How do we define roles and tasks when partnering with other organizations?


Register now to find out the answers to these and other like questions!

Melissa Currence, our National Liaison will be the presenter.


This workshop will start at 6pm Central/7pm Eastern and will be Thursday, September 30. Register now:


After registering, you will receive a confirmation email containing information about joining the meeting.


Our local league had an event and community book read this year around Bryan Stevenson’s JUST MERCY, followed by a discussion related to the movie and then another one specifically about race and policing in our community.

Now the Faith & Action Project is offering a $200 stipend to support the screening of and group discussions surrounding the True Justice film.Thus, any league that wanted to offer this now could apply for a $200 stipend to support that effort.

For more information go to
Linda Dunn, LWV of Hancock County

LWV of Porter County has managed to not only survive during a pandemic, but thrive. We have been able to accomplish quite a bit in spite of the obstacles that 2020-2021 has thrown at us.

We are very proud to say that we have been able to:
  • Maintain our current membershipand add a few new members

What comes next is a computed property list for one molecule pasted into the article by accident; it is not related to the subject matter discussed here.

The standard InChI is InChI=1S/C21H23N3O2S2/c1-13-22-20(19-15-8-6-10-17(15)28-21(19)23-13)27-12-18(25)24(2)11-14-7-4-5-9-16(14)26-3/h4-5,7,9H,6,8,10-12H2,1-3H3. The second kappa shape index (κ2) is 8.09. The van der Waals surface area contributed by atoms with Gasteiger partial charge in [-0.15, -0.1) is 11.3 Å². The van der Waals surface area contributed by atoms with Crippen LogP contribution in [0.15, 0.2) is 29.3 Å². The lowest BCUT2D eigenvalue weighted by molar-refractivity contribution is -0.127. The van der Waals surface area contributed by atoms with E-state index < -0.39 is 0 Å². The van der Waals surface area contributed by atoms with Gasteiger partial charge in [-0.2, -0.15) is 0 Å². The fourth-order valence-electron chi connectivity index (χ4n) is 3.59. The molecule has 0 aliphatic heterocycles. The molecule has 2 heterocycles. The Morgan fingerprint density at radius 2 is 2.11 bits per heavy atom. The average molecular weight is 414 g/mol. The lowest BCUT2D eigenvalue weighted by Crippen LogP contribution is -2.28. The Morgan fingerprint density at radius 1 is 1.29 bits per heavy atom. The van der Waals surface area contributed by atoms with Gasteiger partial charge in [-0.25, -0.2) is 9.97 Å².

• Conduct 11 meetings over zoom with average of 20 - 25 attendees
  • Hold a very successfulfundraising garage sale in August 2020 raising over $700; repeat in August 2021 with over $600 in sales.
  • Participate inNational Voter Registration Day in September 2020 with 5 locations, along with designing and printing new signs for our booth.
  • Print 1,000 Vote 411 cards that we distribute at all of our events
  • 2020 Election -establish our Vote 411 site; sponsor and conduct 2 virtual candidate forums for Porter County Council and Commissioners race.
  • Convert our websiteto the Club Express platform
  • Commit a great deal of time and resources to the Redistricting initiativestarting in January through the activities of our very dedicated and motivated committee. (See below).
OurRedistricting committeeaccomplished the following:
  • Email campaign to promote1st District meeting
  • Completed a 6 month postcard campaign sending 500 postcards to state legislators